Consequence of IRC conformity in California | Deloitte US | Tax has been added to your bookmarks.
Unintended consequences of I.R.C. conformity
California rules taxpayer may disregard Treas.Reg.§1.337(d)-2
In this article, Brian Sullivan and Michael Paxton of Deloitte Tax LLP discuss one potential trap for the unwary related to a state's general adoption of the I.R.C. and, as part of that adoption, the application of Treas. Reg. § 1.337 (d)-2.
Internal Revenue Code conformity
In the spirit of consistency and ease of administration, most states that impose corporate income taxes begin their computation of taxable income with federal taxable income. One method adopted by states to accomplish this objective is to require a corporation to use the amount reported on its federal tax return as the starting point. The majority of states, however, have enacted legislation to conform to the Internal Revenue Code ("I.R.C.")¹ in some respect, either through rolling conformity or static conformity.² Moreover, it has been quite common for states in recent past to opt out of certain federal tax provisions that states may view as either unfavorable or inconsistent with their income tax policies. For example, some states opt out of bonus depreciation (I.R.C. § 168(k)), the expensing of depreciable business assets (I.R.C. §179), the domestic production activities deduction (I.R.C. §199), and the deferral of certain cancellation of debt income provided by I.R.C. §108(i). But, it is also possible that the general conformity to the I.R.C. provisions may have other unintended consequences.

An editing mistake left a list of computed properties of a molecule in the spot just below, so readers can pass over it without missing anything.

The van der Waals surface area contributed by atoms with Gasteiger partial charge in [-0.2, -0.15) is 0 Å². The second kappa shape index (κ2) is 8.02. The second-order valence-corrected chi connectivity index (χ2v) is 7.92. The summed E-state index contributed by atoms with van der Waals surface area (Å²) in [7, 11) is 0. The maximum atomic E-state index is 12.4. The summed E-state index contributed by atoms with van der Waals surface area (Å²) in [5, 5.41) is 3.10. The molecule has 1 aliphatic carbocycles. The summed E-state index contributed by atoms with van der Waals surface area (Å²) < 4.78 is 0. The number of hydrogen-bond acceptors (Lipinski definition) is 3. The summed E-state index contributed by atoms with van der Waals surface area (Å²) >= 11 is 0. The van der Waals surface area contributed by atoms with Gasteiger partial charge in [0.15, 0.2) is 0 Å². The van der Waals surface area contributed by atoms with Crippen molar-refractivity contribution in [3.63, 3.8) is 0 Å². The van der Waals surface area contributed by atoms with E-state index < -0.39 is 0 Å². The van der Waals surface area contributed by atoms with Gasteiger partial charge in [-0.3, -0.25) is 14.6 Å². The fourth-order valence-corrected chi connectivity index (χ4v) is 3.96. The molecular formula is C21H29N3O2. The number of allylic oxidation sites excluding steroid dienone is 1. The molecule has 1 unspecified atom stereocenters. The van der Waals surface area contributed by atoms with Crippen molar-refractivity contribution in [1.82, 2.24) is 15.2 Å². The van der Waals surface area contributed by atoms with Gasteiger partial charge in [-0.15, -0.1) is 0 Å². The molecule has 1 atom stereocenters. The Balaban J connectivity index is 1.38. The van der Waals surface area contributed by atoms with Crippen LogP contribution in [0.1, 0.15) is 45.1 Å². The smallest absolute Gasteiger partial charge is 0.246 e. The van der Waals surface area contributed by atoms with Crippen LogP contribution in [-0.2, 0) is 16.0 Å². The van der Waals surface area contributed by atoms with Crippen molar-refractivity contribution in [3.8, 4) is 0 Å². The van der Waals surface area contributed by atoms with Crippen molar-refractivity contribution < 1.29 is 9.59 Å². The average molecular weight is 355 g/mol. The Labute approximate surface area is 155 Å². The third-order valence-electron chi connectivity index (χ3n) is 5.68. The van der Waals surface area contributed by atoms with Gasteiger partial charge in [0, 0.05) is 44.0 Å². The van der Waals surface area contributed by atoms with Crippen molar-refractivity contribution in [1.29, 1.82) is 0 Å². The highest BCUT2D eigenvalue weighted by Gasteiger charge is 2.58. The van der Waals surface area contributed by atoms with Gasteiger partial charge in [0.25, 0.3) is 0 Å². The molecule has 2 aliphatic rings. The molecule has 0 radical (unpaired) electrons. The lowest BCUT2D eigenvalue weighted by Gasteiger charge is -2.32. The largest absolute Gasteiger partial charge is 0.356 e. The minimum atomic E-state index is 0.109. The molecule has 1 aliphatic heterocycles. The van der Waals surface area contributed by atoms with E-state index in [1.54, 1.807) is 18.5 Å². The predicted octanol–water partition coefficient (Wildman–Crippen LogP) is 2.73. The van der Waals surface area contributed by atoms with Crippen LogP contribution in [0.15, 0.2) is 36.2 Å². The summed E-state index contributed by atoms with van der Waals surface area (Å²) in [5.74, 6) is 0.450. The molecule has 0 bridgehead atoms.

In this article, the authors:
- Discuss one potential trap for the unwary related to a state’s general adoption of the I.R.C. and, as part of that adoption, the application of Treas. Reg. §1.337(d)-2
- Summarize the approach taken by the California Franchise Tax Board in its Chief Counsel Ruling 2012-06 address of Treas. Reg. §1.337(d)-2’s potential unintended consequence, and
- Address the potential implications of Treas. Reg. §1.337(d)-2 application in other states
By Brian Sullivan and Michael Paxton of Deloitte Tax LLP, originally published in Bloomberg BNA “Tax Management Weekly State Tax Report” on March 15, 2013
¹ Statutory and regulatory references to the “Code” or “I.R.C. §” are to the Internal Revenue Code of 1986, as amended, and all “Treas. Reg. §” references are to the Treasury regulations thereunder
² Rolling (or “moving date”) conformity refers to a state conformity statute that automatically adopts any changes to the federal law while static (or “fixed date”) conformity refers to a state conformity statute that automatically adopts the federal law on a certain date, such as Jan. 1, 2009, and does not include any federal law changes enacted after that date. Note that California conforms to the I.R.C. as of Jan. 1, 2009. See, Cal. Rev.& Tax. Code §§23051(a)(1) and 17024.5(a).